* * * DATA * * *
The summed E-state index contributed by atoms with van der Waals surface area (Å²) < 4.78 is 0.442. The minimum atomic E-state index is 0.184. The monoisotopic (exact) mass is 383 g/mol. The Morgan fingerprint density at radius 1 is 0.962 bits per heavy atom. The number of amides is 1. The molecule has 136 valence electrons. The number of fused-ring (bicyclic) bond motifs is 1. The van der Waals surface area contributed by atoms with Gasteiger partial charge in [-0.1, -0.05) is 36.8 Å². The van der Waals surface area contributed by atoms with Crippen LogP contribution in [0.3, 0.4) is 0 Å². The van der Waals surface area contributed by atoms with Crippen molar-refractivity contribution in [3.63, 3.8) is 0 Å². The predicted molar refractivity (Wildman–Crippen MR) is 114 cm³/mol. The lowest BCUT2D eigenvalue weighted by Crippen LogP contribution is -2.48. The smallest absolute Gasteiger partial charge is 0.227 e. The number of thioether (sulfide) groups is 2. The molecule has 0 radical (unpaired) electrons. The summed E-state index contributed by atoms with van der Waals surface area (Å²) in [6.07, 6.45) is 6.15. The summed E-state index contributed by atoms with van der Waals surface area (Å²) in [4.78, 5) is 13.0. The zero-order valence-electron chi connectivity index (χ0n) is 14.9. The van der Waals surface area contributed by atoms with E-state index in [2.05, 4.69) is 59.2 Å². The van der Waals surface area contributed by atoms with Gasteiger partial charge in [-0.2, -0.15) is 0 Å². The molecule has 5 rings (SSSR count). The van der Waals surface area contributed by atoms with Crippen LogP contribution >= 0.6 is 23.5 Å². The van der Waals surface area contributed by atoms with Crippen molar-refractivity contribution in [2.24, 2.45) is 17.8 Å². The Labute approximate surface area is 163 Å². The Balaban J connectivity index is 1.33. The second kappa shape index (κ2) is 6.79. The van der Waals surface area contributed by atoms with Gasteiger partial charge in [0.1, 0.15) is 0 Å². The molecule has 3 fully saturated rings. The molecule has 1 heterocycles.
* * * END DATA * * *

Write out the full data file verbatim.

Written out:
The summed E-state index contributed by atoms with van der Waals surface area (Å²) < 4.78 is 0.442. The minimum atomic E-state index is 0.184. The monoisotopic (exact) mass is 383 g/mol. The Morgan fingerprint density at radius 1 is 0.962 bits per heavy atom. The number of amides is 1. The molecule has 136 valence electrons. The number of fused-ring (bicyclic) bond motifs is 1. The van der Waals surface area contributed by atoms with Gasteiger partial charge in [-0.1, -0.05) is 36.8 Å². The van der Waals surface area contributed by atoms with Crippen LogP contribution in [0.3, 0.4) is 0 Å². The van der Waals surface area contributed by atoms with Crippen molar-refractivity contribution in [3.63, 3.8) is 0 Å². The predicted molar refractivity (Wildman–Crippen MR) is 114 cm³/mol. The lowest BCUT2D eigenvalue weighted by Crippen LogP contribution is -2.48. The smallest absolute Gasteiger partial charge is 0.227 e. The number of thioether (sulfide) groups is 2. The molecule has 0 radical (unpaired) electrons. The summed E-state index contributed by atoms with van der Waals surface area (Å²) in [6.07, 6.45) is 6.15. The summed E-state index contributed by atoms with van der Waals surface area (Å²) in [4.78, 5) is 13.0. The zero-order valence-electron chi connectivity index (χ0n) is 14.9. The van der Waals surface area contributed by atoms with E-state index in [2.05, 4.69) is 59.2 Å². The van der Waals surface area contributed by atoms with Gasteiger partial charge in [-0.2, -0.15) is 0 Å². The molecule has 5 rings (SSSR count). The van der Waals surface area contributed by atoms with Crippen LogP contribution >= 0.6 is 23.5 Å². The van der Waals surface area contributed by atoms with Crippen molar-refractivity contribution in [2.24, 2.45) is 17.8 Å². The Labute approximate surface area is 163 Å². The Balaban J connectivity index is 1.33. The second kappa shape index (κ2) is 6.79. The van der Waals surface area contributed by atoms with Gasteiger partial charge in [0.1, 0.15) is 0 Å². The molecule has 3 fully saturated rings. The molecule has 1 heterocycles.